UK's confused Home Secretary doesn't understand encryption -- but wants to 'combat' it anyway
The UK Home Secretary, Amber Rudd, has admitted that she doesn't understand end-to-end encryption, but still wants to "to find the best way to combat" it anyway. Speaking at the Conservative Party conference, she said that Silicon Valley had a "moral obligation" to help fight the crime and terrorism she believes is abetted by encryption technology.
Despite having previously voiced support for back doors into systems such as WhatsApp, Rudd said she does not want such access, nor is she seeking to ban encryption. Saying "I don't need to understand how encryption works to understand how it's helping -- end-to-end encryption -- the criminals," she added that she wants technology firms to make it easier for police and security services to access encrypted data.
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The Home Secretary was asked by an audience member -- presumably confused by her seemingly contradictory statements -- whether she understands how end-to-end encryption works. She replied: "It's so easy to be patronized in this business. We will do our best to understand it."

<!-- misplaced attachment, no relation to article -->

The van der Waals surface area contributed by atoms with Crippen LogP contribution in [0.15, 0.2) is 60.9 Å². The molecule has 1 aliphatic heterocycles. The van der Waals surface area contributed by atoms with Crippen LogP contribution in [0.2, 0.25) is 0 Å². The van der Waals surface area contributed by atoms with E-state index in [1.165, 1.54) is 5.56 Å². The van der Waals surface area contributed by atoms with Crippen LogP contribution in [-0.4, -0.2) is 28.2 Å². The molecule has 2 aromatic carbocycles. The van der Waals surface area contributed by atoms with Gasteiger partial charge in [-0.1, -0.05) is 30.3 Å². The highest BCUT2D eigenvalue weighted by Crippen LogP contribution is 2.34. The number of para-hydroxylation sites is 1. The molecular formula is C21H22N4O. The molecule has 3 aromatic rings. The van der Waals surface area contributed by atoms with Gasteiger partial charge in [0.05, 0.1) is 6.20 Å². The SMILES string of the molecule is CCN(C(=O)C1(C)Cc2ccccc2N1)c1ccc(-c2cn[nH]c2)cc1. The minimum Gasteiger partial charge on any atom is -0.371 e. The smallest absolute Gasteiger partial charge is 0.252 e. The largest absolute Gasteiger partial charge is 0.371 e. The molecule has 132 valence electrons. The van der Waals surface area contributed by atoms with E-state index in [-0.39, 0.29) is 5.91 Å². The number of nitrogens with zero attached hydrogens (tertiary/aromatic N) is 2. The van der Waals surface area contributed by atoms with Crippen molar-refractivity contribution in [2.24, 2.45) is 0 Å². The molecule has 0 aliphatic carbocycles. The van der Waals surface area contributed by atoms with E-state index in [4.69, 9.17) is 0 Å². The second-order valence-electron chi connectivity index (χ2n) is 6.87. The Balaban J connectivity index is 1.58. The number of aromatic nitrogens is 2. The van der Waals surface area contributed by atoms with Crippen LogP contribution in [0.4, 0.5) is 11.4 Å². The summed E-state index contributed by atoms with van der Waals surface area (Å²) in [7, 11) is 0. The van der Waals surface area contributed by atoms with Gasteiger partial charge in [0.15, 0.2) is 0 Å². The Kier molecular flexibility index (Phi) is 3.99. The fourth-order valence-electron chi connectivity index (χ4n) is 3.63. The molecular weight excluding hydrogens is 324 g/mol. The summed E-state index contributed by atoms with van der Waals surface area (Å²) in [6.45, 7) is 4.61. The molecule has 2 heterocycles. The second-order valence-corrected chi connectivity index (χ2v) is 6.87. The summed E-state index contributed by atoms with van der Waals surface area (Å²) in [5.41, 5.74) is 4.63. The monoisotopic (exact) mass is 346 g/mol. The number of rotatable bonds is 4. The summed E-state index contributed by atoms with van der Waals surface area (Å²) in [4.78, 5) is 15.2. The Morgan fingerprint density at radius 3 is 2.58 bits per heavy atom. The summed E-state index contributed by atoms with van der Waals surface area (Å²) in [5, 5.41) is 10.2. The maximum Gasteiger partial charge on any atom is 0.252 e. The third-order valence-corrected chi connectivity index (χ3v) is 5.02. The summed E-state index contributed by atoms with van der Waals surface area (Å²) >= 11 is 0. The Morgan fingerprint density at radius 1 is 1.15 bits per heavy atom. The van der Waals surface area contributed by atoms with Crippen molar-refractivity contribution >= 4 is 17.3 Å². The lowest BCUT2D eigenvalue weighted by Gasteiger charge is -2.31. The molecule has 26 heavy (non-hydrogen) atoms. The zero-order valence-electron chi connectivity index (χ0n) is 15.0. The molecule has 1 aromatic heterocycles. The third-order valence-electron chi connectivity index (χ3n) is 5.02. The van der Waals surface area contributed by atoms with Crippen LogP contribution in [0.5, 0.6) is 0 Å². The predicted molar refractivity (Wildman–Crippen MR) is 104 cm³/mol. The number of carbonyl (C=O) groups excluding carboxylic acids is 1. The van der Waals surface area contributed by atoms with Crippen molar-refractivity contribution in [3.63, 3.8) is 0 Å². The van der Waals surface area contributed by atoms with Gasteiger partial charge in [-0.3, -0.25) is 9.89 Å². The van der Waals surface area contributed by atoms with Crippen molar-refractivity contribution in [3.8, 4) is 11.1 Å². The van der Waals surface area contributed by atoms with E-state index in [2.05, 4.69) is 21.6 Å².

She went on to say how she perceives encryption as being a tool for criminals:
We will take advice from other people but I do feel that there is a sea of criticism for any of us who try and legislate in new areas, who will automatically be sneered at and laughed at for not getting it right. I don't need to understand how encryption works to understand how it's helping -- end-to-end encryption -- the criminals. I will engage with the security services to find the best way to combat that.
It was pointed out that the genie is now out of the bottle when it comes to encryption. Chief executive of the Internet Association, Michael Beckerman, said that Rudd would weaken security for everyone, while leaving the technology available for criminals to still use. She replied:
I am not suggesting you give us the code. I understand the principle of end-to-end encryption -- it can't be unwrapped. That's what has been developed. What I am saying is the companies who are developing that should work with us.